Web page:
Hours of Services Basics for Truckers

The Federal Motor Carrier Safety Administration (FMCSA) regulates the trucking industry and sets a variety of requirements that truckers and motor carriers must follow. These include limits on hours of service, also known as HOS. It’s essential for drivers to know these requirements and to stay in compliance with them.

What is the Purpose of HOS Regulations?

The FMCSA sets a cap on driving hours and on-duty hours in order to prevent truck driver fatigue. Driving while tired is dangerous and not only puts yourself at risk but also others on the road. The limits on hours of service are based on research from the FMCSA and are intended to give truck drivers enough time to rest during their hauls.

Hours of Service Limits

The limits on hours of service are as follows for property-carrying drivers:

  • After 10 consecutive hours off duty, truckers may drive for a maximum of 11 hours.
  • After the 14th consecutive hour after coming on duty, property-carrying drivers must stop driving until they take 10 consecutive hours off duty. Any off-duty time taken during the 14 hours does not extend this window.
  • After driving eight cumulative hours without a 30-minute break, drivers must take such a break. Any non-driving period satisfies the requirements, even if it is on duty.
  • Within 7/8 consecutive days, drivers may drive a maximum of 60/70 hours. This limit only restarts after taking 34 consecutive hours off duty.

The limits on hours of service are as follows for passenger-carrying drivers:

  • After eight consecutive hours off duty, drivers can drive for a maximum of 10 hours.
  • Drivers must stop driving after a maximum of 15 consecutive hours on duty. As is the case with property-carrying drivers, off-duty time does not extend this window.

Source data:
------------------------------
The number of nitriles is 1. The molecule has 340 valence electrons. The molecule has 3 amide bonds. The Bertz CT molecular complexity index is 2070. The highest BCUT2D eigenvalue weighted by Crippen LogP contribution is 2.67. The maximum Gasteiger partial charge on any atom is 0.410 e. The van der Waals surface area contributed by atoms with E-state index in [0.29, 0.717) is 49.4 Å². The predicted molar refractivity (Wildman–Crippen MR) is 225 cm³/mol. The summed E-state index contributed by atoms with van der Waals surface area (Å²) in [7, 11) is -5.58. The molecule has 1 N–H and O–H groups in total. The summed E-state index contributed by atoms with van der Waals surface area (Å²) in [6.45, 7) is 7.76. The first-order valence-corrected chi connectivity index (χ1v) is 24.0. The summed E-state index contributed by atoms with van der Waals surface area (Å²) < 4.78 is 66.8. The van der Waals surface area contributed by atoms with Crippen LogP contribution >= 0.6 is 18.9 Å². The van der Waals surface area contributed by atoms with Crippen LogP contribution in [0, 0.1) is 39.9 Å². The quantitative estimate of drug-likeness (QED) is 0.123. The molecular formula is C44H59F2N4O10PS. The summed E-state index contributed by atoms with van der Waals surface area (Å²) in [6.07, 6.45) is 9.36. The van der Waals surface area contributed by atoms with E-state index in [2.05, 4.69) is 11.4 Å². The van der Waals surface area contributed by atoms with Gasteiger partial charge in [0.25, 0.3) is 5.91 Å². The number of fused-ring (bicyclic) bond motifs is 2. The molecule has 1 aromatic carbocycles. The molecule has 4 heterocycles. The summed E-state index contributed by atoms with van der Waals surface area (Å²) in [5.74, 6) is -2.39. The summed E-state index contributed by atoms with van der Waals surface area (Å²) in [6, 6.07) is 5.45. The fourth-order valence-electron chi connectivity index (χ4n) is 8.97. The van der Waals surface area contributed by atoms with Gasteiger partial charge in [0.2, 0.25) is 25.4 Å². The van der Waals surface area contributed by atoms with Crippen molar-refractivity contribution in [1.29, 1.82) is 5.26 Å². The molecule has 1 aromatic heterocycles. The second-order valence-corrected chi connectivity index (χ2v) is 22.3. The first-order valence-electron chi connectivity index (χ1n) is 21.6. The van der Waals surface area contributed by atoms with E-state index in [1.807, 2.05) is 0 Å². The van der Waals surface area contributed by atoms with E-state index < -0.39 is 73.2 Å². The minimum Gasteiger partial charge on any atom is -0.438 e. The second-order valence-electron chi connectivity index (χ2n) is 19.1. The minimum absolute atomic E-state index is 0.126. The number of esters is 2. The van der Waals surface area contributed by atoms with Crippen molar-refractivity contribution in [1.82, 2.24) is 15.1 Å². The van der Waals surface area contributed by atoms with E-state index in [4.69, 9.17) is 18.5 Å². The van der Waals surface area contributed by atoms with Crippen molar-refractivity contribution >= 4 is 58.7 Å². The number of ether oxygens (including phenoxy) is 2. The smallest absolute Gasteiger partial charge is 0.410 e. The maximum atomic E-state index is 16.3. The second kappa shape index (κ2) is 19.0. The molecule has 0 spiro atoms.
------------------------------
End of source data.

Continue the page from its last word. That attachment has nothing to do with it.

• In a period of 7/8 consecutive days, passenger-carrying drivers may drive a maximum of 60/70 hours.

Exemptions and Special Cases

Within these HOS rules, there are some exemptions and special cases to be aware of.

Some of these include:

Short-Haul Drivers

Drivers who operate within a 150 air-mile radius of the location where they normally report to work and who do not exceed a maximum duty period of 14 hours are exempt from HOS rules.

Sleeper Berth

The required off-duty period (10 hours for property-carrying drivers and eight for passenger-carrying drivers) can be split in certain circumstances.

Property-carrying drivers can split their off-duty period into one period of at least two hours and a separate period of at least seven consecutive hours in the sleeper berth. Any pairing must add up to at least ten hours, and when used together, neither break counts against the 14-hour driving window.

Passenger-carrying drivers who use a sleeper berth can split their time into two separate periods as long as neither is less than two hours and they add up to at least 10 hours.

Adverse Driving Conditions

Both passenger-carrying and property-carrying drivers can extend their driving limit and driving window by up to two hours if there are adverse driving conditions that make it unsafe to stop.

Learn Valuable Trucking Skills

If you are interested in becoming a truck driver, Phoenix Truck Driving School’s programs can help you get started. You can earn your commercial driver’s license (CDL) in as little as four weeks and our instructors will go over a variety of topics, including hours of service regulations.

To learn more about our CDL training in New Mexico, Arizona, and Texas, contact us today.